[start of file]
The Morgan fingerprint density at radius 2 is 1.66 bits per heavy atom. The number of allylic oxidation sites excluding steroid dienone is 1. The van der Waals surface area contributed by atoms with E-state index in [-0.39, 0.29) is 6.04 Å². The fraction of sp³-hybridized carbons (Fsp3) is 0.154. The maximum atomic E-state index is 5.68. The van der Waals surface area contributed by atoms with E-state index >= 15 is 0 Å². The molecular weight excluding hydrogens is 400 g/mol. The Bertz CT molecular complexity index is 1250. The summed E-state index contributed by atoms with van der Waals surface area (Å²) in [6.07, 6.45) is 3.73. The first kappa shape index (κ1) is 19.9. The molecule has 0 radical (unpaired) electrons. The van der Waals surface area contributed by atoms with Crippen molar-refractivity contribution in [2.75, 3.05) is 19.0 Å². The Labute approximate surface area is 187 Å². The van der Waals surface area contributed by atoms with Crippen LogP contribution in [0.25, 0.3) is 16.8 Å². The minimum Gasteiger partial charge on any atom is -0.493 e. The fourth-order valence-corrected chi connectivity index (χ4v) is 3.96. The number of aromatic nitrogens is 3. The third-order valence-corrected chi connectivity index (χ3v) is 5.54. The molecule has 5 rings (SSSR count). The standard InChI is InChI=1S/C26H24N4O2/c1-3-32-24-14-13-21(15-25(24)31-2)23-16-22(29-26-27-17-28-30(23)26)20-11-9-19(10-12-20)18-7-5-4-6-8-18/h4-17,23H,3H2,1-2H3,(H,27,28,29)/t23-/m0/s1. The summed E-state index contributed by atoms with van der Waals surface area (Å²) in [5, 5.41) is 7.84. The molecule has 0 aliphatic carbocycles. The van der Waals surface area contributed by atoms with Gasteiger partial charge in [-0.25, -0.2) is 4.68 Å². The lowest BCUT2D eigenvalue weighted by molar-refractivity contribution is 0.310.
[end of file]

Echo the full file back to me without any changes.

The Morgan fingerprint density at radius 2 is 1.66 bits per heavy atom. The number of allylic oxidation sites excluding steroid dienone is 1. The van der Waals surface area contributed by atoms with E-state index in [-0.39, 0.29) is 6.04 Å². The fraction of sp³-hybridized carbons (Fsp3) is 0.154. The maximum atomic E-state index is 5.68. The van der Waals surface area contributed by atoms with E-state index >= 15 is 0 Å². The molecular weight excluding hydrogens is 400 g/mol. The Bertz CT molecular complexity index is 1250. The summed E-state index contributed by atoms with van der Waals surface area (Å²) in [6.07, 6.45) is 3.73. The first kappa shape index (κ1) is 19.9. The molecule has 0 radical (unpaired) electrons. The van der Waals surface area contributed by atoms with Crippen molar-refractivity contribution in [2.75, 3.05) is 19.0 Å². The Labute approximate surface area is 187 Å². The van der Waals surface area contributed by atoms with Crippen LogP contribution in [0.25, 0.3) is 16.8 Å². The minimum Gasteiger partial charge on any atom is -0.493 e. The fourth-order valence-corrected chi connectivity index (χ4v) is 3.96. The number of aromatic nitrogens is 3. The third-order valence-corrected chi connectivity index (χ3v) is 5.54. The molecule has 5 rings (SSSR count). The standard InChI is InChI=1S/C26H24N4O2/c1-3-32-24-14-13-21(15-25(24)31-2)23-16-22(29-26-27-17-28-30(23)26)20-11-9-19(10-12-20)18-7-5-4-6-8-18/h4-17,23H,3H2,1-2H3,(H,27,28,29)/t23-/m0/s1. The summed E-state index contributed by atoms with van der Waals surface area (Å²) in [5, 5.41) is 7.84. The molecule has 0 aliphatic carbocycles. The van der Waals surface area contributed by atoms with Gasteiger partial charge in [-0.25, -0.2) is 4.68 Å². The lowest BCUT2D eigenvalue weighted by molar-refractivity contribution is 0.310.